SENATOR JULIAN B. GARRETT

   LEGISLATIVE NEWS

  Statehouse, Des Moines, IA 50319         

                                    Julian.Garrett@legis.iowa.gov                     

  E-Verify Review

The murder of Mollie Tibbetts has generated discussion of the federal E-Verify program. The alleged killer’s employer at first claimed that they had checked on his eligibility for employment through the E-Verify program, and he passed, meaning that he could be hired legally. Shortly thereafter they admitted that they had not used the E-Verify program. It has now been established that the alleged killer was not in the country legally, and could not be hired legally in the U. S. E-Verify is not mandatory, but many employers throughout the U. S. and Iowa use it voluntarily to be sure that they are not violating federal law when they hire employees. You may remember that for the past several years, I have introduced a bill (most recently Senate File 412) to require Iowa employers to use E-Verify when hiring employees. Though most Republican Senators support the bill, I have not yet been able to get it passed.  

Here is the official description of the E-Verify system:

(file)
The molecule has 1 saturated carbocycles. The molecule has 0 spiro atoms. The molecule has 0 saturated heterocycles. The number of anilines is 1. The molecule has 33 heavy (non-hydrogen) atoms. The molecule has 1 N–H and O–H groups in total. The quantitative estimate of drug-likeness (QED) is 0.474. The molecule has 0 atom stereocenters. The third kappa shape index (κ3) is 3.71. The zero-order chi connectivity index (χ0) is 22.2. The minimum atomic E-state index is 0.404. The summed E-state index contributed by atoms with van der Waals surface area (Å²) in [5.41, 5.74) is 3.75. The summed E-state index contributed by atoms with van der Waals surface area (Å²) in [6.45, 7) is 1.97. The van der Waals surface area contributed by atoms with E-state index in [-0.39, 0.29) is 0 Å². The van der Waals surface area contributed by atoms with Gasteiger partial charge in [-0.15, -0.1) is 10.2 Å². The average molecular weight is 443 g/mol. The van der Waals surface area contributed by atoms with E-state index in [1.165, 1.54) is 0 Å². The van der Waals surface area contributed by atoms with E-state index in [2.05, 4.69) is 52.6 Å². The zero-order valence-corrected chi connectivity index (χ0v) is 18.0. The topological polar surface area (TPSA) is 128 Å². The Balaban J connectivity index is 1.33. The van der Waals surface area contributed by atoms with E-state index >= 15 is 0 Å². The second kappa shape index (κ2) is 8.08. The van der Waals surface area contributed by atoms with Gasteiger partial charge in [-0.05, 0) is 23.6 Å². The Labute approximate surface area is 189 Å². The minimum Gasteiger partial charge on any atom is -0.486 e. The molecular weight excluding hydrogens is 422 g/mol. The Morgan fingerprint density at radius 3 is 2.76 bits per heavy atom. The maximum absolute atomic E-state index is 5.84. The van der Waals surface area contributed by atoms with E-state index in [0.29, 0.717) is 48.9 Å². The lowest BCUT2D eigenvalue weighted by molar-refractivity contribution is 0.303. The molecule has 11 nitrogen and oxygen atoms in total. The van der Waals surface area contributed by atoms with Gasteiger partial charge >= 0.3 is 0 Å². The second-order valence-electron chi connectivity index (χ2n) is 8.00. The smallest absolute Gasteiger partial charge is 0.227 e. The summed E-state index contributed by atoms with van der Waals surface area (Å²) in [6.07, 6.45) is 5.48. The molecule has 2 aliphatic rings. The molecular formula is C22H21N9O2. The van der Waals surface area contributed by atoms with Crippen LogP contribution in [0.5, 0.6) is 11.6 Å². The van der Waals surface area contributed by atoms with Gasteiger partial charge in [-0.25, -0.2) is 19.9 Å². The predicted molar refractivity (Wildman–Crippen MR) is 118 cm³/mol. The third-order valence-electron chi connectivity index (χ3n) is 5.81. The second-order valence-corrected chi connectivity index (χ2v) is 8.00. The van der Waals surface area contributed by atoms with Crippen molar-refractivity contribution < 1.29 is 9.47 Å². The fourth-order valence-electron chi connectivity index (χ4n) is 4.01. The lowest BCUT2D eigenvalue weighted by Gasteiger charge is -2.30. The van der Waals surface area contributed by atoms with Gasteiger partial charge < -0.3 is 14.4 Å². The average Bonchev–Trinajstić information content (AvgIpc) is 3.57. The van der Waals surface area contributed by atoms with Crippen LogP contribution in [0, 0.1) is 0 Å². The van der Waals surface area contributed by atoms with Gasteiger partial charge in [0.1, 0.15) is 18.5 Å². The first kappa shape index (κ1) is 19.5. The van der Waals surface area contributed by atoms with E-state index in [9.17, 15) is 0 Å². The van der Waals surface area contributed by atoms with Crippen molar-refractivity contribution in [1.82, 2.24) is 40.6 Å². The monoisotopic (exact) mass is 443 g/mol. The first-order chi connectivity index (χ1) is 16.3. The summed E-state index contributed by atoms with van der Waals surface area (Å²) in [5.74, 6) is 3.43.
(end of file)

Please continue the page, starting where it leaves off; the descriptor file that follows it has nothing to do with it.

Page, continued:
E-Verify is a web-based system that allows enrolled employers to confirm the eligibility of their employees to work in the United States. E-Verify employers verify the identity and employment eligibility of newly hired employees by electronically matching information provided by employees on the Form I-9, Employment Eligibility Verification, against records available to the Social Security Administration (SSA) and the Department of Homeland Security (DHS).”

Addressing this issue at the state level is a little tricky.  Federal law found in 8 U.S.C. § 1324a(h)(2) pre-empts most state authority in the area of immigration, “other than through licensing and similar laws.”

The State of Arizona passed a law several years ago making E-Verify mandatory, and providing for the revoking of licenses to do business in the state for those who hire people in the state illegally. The term “license” is defined rather broadly. The law was challenged and the case went all the way to the U. S. Supreme Court. That court ruled that the law was not in conflict with the pre-emption provisions of federal law. Because the legality of the law had been upheld, I modeled my bill after the Arizona law. A number of other states now have mandatory E-Verify laws.

I notice that ICE has issued a detainer request for the defendant in this case. Under my bill, SF 481, that we passed in the legislature last session, if this defendant would be scheduled for release, which seems very unlikely in light of the $5 million bond, the local authorities would be obligated to turn him over to ICE instead of releasing him into the community.

I will continue to work to get the E-Verify bill passed.


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LEGISLATIVE NEWS-3-19-2018.rtf
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Julian Garrett,
Apr 6, 2018, 4:59 PM
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